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March 2011 Archives

Children who receive anesthesia may be at risk for learning problems

Today the New York Times reported on a recent New England Journal of Medicine study citing research that seems to link possible learning disorders in young children who have been anesthetized for surgical procedures. The study involved rodents and monkeys who exhibited cognitive and behavioral disorders after receiving anesthesia. Studies conducted by the National Center for Toxicology Research have found that one of the drugs contained in anesthesia causes certain cells in the brain to die. One study of children who had received inguinal hernia repair during the first 3 years of life was compared against a group who had not received the surgery, and the results seemed to suggest that those who had the hernia repair were twice as likely to have developmental or behavior disorders. There is some suggestion that autism and attention deficit disorder may be related. There also are conflicting results between two studies regarding whether multiple doses of anesthesia versus a single dose could make a difference. The FDA has partnered with the International Anesthesia Society to do further testing. One of the doctors interviewed said they these studies could be very important in allowing doctors to decide whether or not to combine surgical procedures where more than one surgery may be needed to correct a particular problem. Parents with neonates and children born with birth problems are perhaps the most likely candidate for these problems. Dennis F Feeley

Parents of veteran lose Supreme Court case on first amendment issue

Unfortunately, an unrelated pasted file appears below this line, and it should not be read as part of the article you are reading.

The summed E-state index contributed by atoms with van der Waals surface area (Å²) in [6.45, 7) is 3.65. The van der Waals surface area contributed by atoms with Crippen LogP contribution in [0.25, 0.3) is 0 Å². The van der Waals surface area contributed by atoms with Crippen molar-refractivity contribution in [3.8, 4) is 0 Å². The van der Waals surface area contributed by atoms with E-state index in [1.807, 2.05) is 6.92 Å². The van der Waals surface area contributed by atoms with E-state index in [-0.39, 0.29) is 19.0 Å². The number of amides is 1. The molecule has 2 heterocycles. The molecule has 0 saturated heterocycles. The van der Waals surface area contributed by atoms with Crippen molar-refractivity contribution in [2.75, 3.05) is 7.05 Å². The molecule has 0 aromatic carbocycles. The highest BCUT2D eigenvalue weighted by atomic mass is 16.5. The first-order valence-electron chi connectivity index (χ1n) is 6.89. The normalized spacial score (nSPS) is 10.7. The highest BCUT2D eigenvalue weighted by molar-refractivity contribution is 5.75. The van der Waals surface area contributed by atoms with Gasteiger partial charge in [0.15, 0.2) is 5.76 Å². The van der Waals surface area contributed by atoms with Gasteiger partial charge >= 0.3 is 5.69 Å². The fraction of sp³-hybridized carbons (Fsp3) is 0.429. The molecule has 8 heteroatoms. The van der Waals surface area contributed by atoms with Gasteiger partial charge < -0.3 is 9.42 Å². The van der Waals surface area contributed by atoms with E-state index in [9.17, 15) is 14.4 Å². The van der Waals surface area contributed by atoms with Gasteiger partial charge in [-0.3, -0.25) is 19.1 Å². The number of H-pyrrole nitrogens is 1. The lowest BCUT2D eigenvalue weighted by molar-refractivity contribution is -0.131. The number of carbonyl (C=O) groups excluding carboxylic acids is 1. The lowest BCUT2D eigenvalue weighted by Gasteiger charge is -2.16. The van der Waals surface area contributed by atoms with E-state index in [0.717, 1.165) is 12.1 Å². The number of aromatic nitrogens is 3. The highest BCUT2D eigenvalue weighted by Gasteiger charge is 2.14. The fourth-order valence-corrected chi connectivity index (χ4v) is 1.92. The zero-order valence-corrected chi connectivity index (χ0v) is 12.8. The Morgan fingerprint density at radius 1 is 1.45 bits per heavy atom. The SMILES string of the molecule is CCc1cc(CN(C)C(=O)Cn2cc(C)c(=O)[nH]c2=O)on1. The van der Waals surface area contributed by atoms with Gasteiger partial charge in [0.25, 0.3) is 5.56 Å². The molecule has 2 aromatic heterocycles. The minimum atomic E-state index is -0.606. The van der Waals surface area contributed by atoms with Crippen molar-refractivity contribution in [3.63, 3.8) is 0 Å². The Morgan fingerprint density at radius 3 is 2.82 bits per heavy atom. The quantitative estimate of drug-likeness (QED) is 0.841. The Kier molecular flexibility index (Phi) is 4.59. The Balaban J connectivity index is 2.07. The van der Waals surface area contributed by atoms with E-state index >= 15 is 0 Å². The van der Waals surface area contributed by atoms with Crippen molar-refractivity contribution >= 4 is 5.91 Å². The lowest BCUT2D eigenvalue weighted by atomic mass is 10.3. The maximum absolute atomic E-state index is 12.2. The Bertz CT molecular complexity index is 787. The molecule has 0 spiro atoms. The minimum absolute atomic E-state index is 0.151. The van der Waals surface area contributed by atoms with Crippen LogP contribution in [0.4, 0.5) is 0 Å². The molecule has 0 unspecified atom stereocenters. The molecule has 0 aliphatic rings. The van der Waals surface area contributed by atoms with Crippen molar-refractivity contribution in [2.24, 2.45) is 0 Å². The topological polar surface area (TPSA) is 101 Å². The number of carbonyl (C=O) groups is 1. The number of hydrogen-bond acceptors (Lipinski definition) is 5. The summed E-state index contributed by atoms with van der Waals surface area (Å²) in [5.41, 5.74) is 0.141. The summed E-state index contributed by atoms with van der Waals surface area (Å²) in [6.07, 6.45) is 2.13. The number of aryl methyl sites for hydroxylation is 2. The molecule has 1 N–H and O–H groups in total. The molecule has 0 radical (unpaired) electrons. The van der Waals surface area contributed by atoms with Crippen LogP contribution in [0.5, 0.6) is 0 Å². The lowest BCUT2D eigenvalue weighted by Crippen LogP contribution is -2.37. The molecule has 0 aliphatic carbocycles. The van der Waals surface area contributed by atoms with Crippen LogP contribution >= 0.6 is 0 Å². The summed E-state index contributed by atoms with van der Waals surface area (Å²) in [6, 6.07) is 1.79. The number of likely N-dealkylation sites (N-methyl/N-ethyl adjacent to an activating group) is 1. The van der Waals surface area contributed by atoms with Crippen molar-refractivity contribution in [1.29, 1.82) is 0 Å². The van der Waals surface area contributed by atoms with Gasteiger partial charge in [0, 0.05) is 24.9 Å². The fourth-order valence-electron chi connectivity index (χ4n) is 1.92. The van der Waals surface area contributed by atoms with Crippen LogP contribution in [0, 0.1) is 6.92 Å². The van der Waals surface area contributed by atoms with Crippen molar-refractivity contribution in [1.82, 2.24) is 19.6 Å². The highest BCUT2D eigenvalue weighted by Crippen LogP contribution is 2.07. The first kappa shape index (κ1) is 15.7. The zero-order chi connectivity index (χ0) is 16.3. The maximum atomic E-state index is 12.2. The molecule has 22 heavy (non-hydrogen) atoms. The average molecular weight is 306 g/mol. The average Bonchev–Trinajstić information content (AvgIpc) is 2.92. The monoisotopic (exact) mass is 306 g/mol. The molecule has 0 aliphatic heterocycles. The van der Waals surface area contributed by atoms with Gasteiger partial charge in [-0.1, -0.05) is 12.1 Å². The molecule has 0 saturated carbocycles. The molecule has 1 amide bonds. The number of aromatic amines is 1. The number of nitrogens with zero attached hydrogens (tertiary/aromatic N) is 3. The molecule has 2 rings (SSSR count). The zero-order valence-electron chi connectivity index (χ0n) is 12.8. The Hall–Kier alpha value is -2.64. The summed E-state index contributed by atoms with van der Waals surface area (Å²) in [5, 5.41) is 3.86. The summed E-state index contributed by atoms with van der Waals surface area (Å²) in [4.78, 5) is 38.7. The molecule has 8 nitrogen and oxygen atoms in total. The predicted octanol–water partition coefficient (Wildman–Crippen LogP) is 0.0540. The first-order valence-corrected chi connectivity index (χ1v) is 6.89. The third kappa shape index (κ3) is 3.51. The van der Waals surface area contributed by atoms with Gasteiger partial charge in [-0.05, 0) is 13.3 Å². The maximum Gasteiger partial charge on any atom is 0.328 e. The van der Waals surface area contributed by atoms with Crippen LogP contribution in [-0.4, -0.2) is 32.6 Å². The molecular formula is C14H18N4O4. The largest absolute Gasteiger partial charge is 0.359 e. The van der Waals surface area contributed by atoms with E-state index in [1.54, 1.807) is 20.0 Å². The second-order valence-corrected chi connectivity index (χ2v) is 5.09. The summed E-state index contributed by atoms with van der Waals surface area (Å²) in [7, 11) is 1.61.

I am fresh back from Burma (now officially Myanmar by edict of the military junta) and over my jet-lag - ready to resume my writing duties. Not sure if I was missed but here goes anyway. The front page of yesterday's New York Times featured a story about The Supreme Court's ruling overturning a jury verdict awarded to the family of an Iraq veteran (Snyder v Phelps). The Westboro Baptist Church of Topeka Kansas chose to demonstrate at this honored soldier's funeral. They carried signs and posters denouncing the military's policy on gays, saying such things as "God Hates Fags" and contending that God punished this young man because of the military's policy and - yes - the Catholic Church was also responsible. The ludicrousness and absurdity aside for the moment this case has become another flash point issue on the ongoing redefinition of the free speech doctrine by our current group of justices. Having just returned from a country that many say has the most repressed policies on civil rights in the world, and having served my country as a Vietnam naval veteran, this morning's news was a very clear reminder that this country sets the example for the rest of the world in human rights. During the Vietnam war protesters claimed that returning veterans were "baby killers". These protestors pale by comparison to a group of religious fanatics who would actually interfered with this proud family's right to grieve. The Citizens United case and the Mohave Cross case are examples of a conservative Supreme Court gone amuck (see my previous posts). Justice Roberts with the agreement of all of the other Justices with the exception of Alito got this one right. The parents had sued under tort law for intentional infliction of emotional distress which is a claim for personal injury. Justice Roberts writing for the court said that the first amendment can be used as a defense in a law suit for personal injury. The court said that speech which is of public concern ranks in the highest order of first amendment protection. It concluded that the signs and posters used by the church in its protest raised matters of public concern, i.e. the political and moral conduct of the United States. The context of the speech which was the funeral of Matthew Snyder does not change the fact that the underlying message was of broader public interest. Free speech does have limitations regarding the location of the protest, but apparently the court did not feel that in this case the location should limit the church's right to protest. Perhaps because the picketing was not directly in front of the church and did not obstruct or prevent the services in any way. In fact Matthew's father could not see the posters from the church itself. So, the court ruled that even in cases where the conduct is hurtful the Nations interest in free speech must take priority. As Americans we can abhor the conduct of these "wacky" people but take great pride that we still hold some things as sacred. This may be the only time I say it, but it must be said -  good work Justice Roberts and colleagues. Dennis F Feeley       

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